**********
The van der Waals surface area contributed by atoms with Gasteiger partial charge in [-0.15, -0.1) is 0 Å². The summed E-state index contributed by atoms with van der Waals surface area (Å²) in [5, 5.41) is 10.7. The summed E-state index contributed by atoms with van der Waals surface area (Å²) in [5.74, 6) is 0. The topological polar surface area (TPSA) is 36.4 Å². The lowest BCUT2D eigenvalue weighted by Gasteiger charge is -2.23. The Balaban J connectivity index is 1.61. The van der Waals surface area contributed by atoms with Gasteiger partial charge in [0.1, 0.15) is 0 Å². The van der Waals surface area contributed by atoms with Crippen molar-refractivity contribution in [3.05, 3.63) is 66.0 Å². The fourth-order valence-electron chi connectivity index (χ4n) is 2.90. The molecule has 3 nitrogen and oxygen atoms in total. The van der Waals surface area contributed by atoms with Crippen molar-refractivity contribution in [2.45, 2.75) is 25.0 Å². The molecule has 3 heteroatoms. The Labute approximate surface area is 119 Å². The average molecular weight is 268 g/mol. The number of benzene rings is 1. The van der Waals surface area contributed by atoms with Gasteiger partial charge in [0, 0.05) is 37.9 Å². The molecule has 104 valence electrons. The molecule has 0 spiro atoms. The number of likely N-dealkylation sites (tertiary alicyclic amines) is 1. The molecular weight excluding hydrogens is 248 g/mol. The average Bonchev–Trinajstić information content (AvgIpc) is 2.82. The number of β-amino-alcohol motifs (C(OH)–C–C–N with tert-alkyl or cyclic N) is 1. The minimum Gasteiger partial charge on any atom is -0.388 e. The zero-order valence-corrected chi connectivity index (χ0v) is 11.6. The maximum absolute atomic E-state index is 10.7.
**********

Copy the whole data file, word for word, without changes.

The van der Waals surface area contributed by atoms with Gasteiger partial charge in [-0.15, -0.1) is 0 Å². The summed E-state index contributed by atoms with van der Waals surface area (Å²) in [5, 5.41) is 10.7. The summed E-state index contributed by atoms with van der Waals surface area (Å²) in [5.74, 6) is 0. The topological polar surface area (TPSA) is 36.4 Å². The lowest BCUT2D eigenvalue weighted by Gasteiger charge is -2.23. The Balaban J connectivity index is 1.61. The van der Waals surface area contributed by atoms with Gasteiger partial charge in [0.1, 0.15) is 0 Å². The van der Waals surface area contributed by atoms with Crippen molar-refractivity contribution in [3.05, 3.63) is 66.0 Å². The fourth-order valence-electron chi connectivity index (χ4n) is 2.90. The molecule has 3 nitrogen and oxygen atoms in total. The van der Waals surface area contributed by atoms with Crippen molar-refractivity contribution in [2.45, 2.75) is 25.0 Å². The molecule has 3 heteroatoms. The Labute approximate surface area is 119 Å². The average molecular weight is 268 g/mol. The number of benzene rings is 1. The van der Waals surface area contributed by atoms with Gasteiger partial charge in [0, 0.05) is 37.9 Å². The molecule has 104 valence electrons. The molecule has 0 spiro atoms. The number of likely N-dealkylation sites (tertiary alicyclic amines) is 1. The molecular weight excluding hydrogens is 248 g/mol. The average Bonchev–Trinajstić information content (AvgIpc) is 2.82. The number of β-amino-alcohol motifs (C(OH)–C–C–N with tert-alkyl or cyclic N) is 1. The minimum Gasteiger partial charge on any atom is -0.388 e. The zero-order valence-corrected chi connectivity index (χ0v) is 11.6. The maximum absolute atomic E-state index is 10.7.